Key characteristic data structure 70 stores characteristics of keys that can indicate what is the text appearance probability of a key—what is the probability that a recognized text will include that key. A key characteristic can be a geographical characteristic (such as location), a demographic characteristic (such as a population of a city, inclusion of important buildings or other attractions in a city, and the like). It is assumed that the text appearance probability of a very large and highly populated city is much higher than the text appearance probability of a very small town that has not attractions.

When system 10 processes recognition error correction data structure 60, and conveniently when is sets the character replacement costs of characters of an amended key, the key characteristics should be taken into account.

Additional information data structure 80 stores additional information that can be received from information sources that conveniently differ from recognition unit 6. The additional information can include, for example, where the text was acquired. This additional information can be fed to matching module 10.

As will be illustrated in greater detail in relation to FIG. 2, recognition error correction data structure 60 is altered. The alteration process includes finding sets of semantically similar keys (by similarity calculation module 30) and then amending (by key amendment module 40) at least one key of each set to provide amended keys that are spaced apart from each other.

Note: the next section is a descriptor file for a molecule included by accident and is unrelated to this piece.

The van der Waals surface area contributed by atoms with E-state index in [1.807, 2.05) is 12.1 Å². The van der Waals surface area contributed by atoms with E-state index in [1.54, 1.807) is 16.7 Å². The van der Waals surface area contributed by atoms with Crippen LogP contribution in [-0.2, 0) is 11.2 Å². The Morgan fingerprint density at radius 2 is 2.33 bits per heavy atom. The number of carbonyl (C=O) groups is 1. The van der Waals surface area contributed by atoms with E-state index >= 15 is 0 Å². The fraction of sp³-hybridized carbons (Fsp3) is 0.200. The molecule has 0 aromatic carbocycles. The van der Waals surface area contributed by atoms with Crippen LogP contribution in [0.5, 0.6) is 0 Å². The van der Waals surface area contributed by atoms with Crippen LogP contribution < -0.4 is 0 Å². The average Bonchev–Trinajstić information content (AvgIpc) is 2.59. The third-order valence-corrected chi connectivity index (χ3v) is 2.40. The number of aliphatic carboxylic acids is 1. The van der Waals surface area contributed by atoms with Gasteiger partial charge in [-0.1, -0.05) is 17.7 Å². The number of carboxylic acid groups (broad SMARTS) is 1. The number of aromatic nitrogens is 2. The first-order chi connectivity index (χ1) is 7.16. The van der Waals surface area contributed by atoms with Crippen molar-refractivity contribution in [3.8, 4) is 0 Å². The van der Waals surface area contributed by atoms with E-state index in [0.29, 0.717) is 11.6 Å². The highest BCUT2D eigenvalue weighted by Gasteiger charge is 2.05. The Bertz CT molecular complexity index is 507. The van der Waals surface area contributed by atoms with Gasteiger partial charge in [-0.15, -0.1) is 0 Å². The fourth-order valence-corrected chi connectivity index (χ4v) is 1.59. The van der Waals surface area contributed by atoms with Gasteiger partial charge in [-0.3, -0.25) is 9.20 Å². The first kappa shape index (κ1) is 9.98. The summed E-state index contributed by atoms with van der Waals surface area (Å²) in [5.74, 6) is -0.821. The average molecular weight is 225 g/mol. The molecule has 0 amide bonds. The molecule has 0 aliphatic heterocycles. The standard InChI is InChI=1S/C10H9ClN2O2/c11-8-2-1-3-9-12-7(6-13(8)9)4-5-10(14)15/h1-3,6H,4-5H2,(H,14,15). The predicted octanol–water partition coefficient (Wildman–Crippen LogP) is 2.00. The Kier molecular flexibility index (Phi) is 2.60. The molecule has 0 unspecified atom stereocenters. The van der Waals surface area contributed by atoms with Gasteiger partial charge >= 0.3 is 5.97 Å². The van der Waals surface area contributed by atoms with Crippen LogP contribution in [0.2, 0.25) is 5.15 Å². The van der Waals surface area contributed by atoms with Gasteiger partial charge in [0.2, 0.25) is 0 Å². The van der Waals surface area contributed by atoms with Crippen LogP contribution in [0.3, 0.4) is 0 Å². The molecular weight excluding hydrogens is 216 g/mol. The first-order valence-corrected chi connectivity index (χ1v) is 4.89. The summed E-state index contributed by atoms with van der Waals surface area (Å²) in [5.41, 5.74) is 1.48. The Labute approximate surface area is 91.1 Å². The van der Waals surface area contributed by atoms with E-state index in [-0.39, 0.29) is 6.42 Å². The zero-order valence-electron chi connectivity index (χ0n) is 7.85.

Similarity calculation module 30 can scan the whole recognition error correction data structure 60 or portions of this data structure.

Character replacement cost module 45 can determine the cost of replacement of characters or receive instruction that affect the cost of the replacement of characters. This cost affects the decisions made by matching module 50, especially when the best matching key is associated with the lowest replacement cost.

Recognition error correction data structure 60 can be a dictionary, a lexicon or any other data structure that can be utilized during a recognition error correction process.

FIG. 2 illustrates method 100 for providing a recognition error correction data structure according to an embodiment of the invention. Method 100 can be implemented by system 10 of FIG. 1.

Method 100 starts by stage 110 of finding a set of semantically similar keys of a recognition error correction data structure. Referring to the example set forth in FIG. 1, similarity calculation module 30 finds a set of semantically similar keys within recognition error correction data structure 60.

Stage 110 is followed by stages 120 and 130.

Stage 120 includes altering at least one key out of the set of semantically similar keys in response to text appearance probabilities of keys of the set of semantically similar keys to provide an emended recognition error correction data structure.

Stage 120 can include at least one stage out of stages 121 and 122 or a combination thereof.

Stage 121 includes altering a key out of the set of semantically similar keys so that a probability of selecting the altered key as a result of a recognition error correction process corresponds to a text appearance probability of the (pre-altered) key.